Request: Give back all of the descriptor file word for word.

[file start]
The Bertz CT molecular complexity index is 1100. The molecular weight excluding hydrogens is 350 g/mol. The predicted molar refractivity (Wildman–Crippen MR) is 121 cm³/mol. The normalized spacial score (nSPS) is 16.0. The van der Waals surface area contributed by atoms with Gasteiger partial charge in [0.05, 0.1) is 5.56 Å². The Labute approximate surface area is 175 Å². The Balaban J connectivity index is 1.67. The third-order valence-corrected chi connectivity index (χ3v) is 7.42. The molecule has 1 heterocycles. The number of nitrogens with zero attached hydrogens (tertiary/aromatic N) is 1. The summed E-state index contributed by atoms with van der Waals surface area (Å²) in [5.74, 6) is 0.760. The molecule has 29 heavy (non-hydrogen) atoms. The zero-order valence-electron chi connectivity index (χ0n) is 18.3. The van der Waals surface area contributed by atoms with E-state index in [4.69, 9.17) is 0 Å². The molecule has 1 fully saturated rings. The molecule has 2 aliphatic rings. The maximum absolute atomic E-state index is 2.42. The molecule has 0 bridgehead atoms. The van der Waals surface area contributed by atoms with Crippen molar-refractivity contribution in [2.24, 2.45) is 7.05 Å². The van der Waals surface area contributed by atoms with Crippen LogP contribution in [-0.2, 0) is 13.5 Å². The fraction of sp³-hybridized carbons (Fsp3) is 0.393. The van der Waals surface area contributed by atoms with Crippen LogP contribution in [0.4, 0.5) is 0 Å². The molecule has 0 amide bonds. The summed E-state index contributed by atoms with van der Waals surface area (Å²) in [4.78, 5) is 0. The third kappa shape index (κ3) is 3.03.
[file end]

The Bertz CT molecular complexity index is 1100. The molecular weight excluding hydrogens is 350 g/mol. The predicted molar refractivity (Wildman–Crippen MR) is 121 cm³/mol. The normalized spacial score (nSPS) is 16.0. The van der Waals surface area contributed by atoms with Gasteiger partial charge in [0.05, 0.1) is 5.56 Å². The Labute approximate surface area is 175 Å². The Balaban J connectivity index is 1.67. The third-order valence-corrected chi connectivity index (χ3v) is 7.42. The molecule has 1 heterocycles. The number of nitrogens with zero attached hydrogens (tertiary/aromatic N) is 1. The summed E-state index contributed by atoms with van der Waals surface area (Å²) in [5.74, 6) is 0.760. The molecule has 29 heavy (non-hydrogen) atoms. The zero-order valence-electron chi connectivity index (χ0n) is 18.3. The van der Waals surface area contributed by atoms with E-state index in [4.69, 9.17) is 0 Å². The molecule has 1 fully saturated rings. The molecule has 2 aliphatic rings. The maximum absolute atomic E-state index is 2.42. The molecule has 0 bridgehead atoms. The van der Waals surface area contributed by atoms with Crippen molar-refractivity contribution in [2.24, 2.45) is 7.05 Å². The van der Waals surface area contributed by atoms with Crippen LogP contribution in [-0.2, 0) is 13.5 Å². The fraction of sp³-hybridized carbons (Fsp3) is 0.393. The van der Waals surface area contributed by atoms with Crippen LogP contribution in [0.4, 0.5) is 0 Å². The molecule has 0 amide bonds. The summed E-state index contributed by atoms with van der Waals surface area (Å²) in [4.78, 5) is 0. The third kappa shape index (κ3) is 3.03.